There’s nothing Mark Francis would like more than to see the bike racks in front of Port Coquitlam’s Westwood elementary chock full of two-wheelers when students and staff participate in Bike to School Week, May 31 to June 4.
Not only would that mean he’d have company on his daily bike commute to and from the school where he’s a counsellor, but it also might make his job a little easier.
As the guy charged with caring for the mental, physical and emotional well-being of the students attending Westwood, Francis is a firm believer in the valuable role active transportation can have in helping attain an even keel.
It’s worked for him.
Francis said he started riding the five kilometres from his home to school three years ago, when his wife and he decided to scale back to just one car. He quickly found his mood changing for the better as he pedalled to work and then back home again at the end of the day.
“It helps me process what I’ve left behind,” Francis said. “I’m a much happier person.”
So much so, in fact, even a crash early into his bike commuting endeavour that kept him off the saddle for several months, didn’t discourage him. As soon as he could, he threw his leg back over the top bar again and perched his shoes back atop the pedals.
Francis rides every day, in the rain, snow and sunshine. His bike parked in his office has become an attraction for the students, who take delight in pointing it out as they pass by in the hallway. If only they would embrace the sport as much as he has, he said.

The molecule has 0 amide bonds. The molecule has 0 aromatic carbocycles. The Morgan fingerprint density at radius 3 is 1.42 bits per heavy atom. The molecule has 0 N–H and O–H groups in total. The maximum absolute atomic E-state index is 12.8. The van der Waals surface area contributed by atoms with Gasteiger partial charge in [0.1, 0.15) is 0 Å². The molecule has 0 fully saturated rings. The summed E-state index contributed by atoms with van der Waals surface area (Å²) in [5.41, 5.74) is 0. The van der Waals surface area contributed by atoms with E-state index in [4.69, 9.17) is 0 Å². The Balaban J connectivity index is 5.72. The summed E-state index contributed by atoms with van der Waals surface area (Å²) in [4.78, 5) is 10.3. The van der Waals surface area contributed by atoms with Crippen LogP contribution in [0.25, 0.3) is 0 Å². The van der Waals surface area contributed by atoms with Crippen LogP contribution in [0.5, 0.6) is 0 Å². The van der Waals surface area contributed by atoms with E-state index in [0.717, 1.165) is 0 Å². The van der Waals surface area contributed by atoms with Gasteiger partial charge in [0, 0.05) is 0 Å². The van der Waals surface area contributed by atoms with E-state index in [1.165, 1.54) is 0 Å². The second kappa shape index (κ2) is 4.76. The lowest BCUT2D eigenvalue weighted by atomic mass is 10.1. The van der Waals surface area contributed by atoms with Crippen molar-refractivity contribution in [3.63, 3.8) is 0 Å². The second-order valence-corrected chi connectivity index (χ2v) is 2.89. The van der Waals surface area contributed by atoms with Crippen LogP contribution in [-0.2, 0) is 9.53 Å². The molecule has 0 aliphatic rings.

“They just don’t have the culture of it.”
Getting kids onto bikes isn’t always that easy, said Bryn Williams, Westwood’s principal.
Some families in the neighbourhood — that’s bounded by the Lougheed Highway, Westwood Street and the Coquitlam River — can’t afford bikes for the kids. Others worry about the traffic, especially with another school just down the street that can create quite a bit of chaos when they both convene and let out at the same time each day.
But, Williams added, initiatives like HUB Cycling’s Bike to School Week and cycling safety programs put on by the school district can help punch through those barriers. He said the Westwood community has been quick to embrace efforts to encourage active transportation, with its parents’ advisory council on board and the school’s gym filling with bikes and scooters as kids compete for prizes and indulge in treats like freezies and popsicles.
That’s music to the ears of HUB’s engagement manager, Madeleine Service.
“Bike to School Week brings communities together and fosters school culture during a unique and challenging time,” she said of the cycling advocacy group’s first stab at holding the event semi-annually instead of just once a school year — the previous event was last September.
In addition to Westwood Elementary, six other schools in the Tri-Cities have officially registered their participation, 110 across the Metro Vancouver region.
“We are so delighted to see the growth,” Service said.
But converting those kids riding to school to win a prize during a special event to regular junior commuters will take a sustained effort of modelling an active lifestyle, reinforcing its benefits and assuring parents they can do it safely as part of the school day routine as well as away from school.
“We just have to be relentless,” said Francis.
• For more information about Bike to School Week, go to www.bikehub.ca.